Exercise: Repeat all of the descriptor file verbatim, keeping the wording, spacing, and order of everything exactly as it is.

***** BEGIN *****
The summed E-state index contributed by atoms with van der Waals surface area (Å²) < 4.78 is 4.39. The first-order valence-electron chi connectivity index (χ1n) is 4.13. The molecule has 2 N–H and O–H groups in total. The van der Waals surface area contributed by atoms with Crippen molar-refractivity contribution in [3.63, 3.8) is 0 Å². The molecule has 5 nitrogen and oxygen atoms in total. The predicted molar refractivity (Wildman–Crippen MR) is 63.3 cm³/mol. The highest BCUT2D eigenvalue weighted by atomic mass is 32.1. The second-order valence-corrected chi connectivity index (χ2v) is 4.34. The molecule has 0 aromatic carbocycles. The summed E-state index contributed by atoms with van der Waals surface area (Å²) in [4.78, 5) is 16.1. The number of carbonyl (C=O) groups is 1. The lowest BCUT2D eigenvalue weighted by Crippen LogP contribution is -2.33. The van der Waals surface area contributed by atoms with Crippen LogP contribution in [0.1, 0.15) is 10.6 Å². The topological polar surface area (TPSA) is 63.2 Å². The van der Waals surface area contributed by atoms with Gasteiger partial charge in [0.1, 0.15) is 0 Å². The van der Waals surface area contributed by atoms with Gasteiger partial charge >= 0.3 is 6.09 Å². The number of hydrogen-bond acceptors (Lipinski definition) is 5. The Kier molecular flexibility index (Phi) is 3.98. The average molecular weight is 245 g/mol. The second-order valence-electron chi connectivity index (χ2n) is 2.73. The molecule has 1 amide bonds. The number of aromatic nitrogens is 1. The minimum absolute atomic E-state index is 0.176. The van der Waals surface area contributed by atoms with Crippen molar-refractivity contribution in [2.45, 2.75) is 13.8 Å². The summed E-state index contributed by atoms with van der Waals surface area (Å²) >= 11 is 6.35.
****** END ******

The summed E-state index contributed by atoms with van der Waals surface area (Å²) < 4.78 is 4.39. The first-order valence-electron chi connectivity index (χ1n) is 4.13. The molecule has 2 N–H and O–H groups in total. The van der Waals surface area contributed by atoms with Crippen molar-refractivity contribution in [3.63, 3.8) is 0 Å². The molecule has 5 nitrogen and oxygen atoms in total. The predicted molar refractivity (Wildman–Crippen MR) is 63.3 cm³/mol. The highest BCUT2D eigenvalue weighted by atomic mass is 32.1. The second-order valence-corrected chi connectivity index (χ2v) is 4.34. The molecule has 0 aromatic carbocycles. The summed E-state index contributed by atoms with van der Waals surface area (Å²) in [4.78, 5) is 16.1. The number of carbonyl (C=O) groups is 1. The lowest BCUT2D eigenvalue weighted by Crippen LogP contribution is -2.33. The van der Waals surface area contributed by atoms with Crippen LogP contribution in [0.1, 0.15) is 10.6 Å². The topological polar surface area (TPSA) is 63.2 Å². The van der Waals surface area contributed by atoms with Gasteiger partial charge in [0.1, 0.15) is 0 Å². The van der Waals surface area contributed by atoms with Gasteiger partial charge >= 0.3 is 6.09 Å². The number of hydrogen-bond acceptors (Lipinski definition) is 5. The Kier molecular flexibility index (Phi) is 3.98. The average molecular weight is 245 g/mol. The second-order valence-electron chi connectivity index (χ2n) is 2.73. The molecule has 1 amide bonds. The number of aromatic nitrogens is 1. The minimum absolute atomic E-state index is 0.176. The van der Waals surface area contributed by atoms with Crippen molar-refractivity contribution in [2.45, 2.75) is 13.8 Å². The summed E-state index contributed by atoms with van der Waals surface area (Å²) >= 11 is 6.35.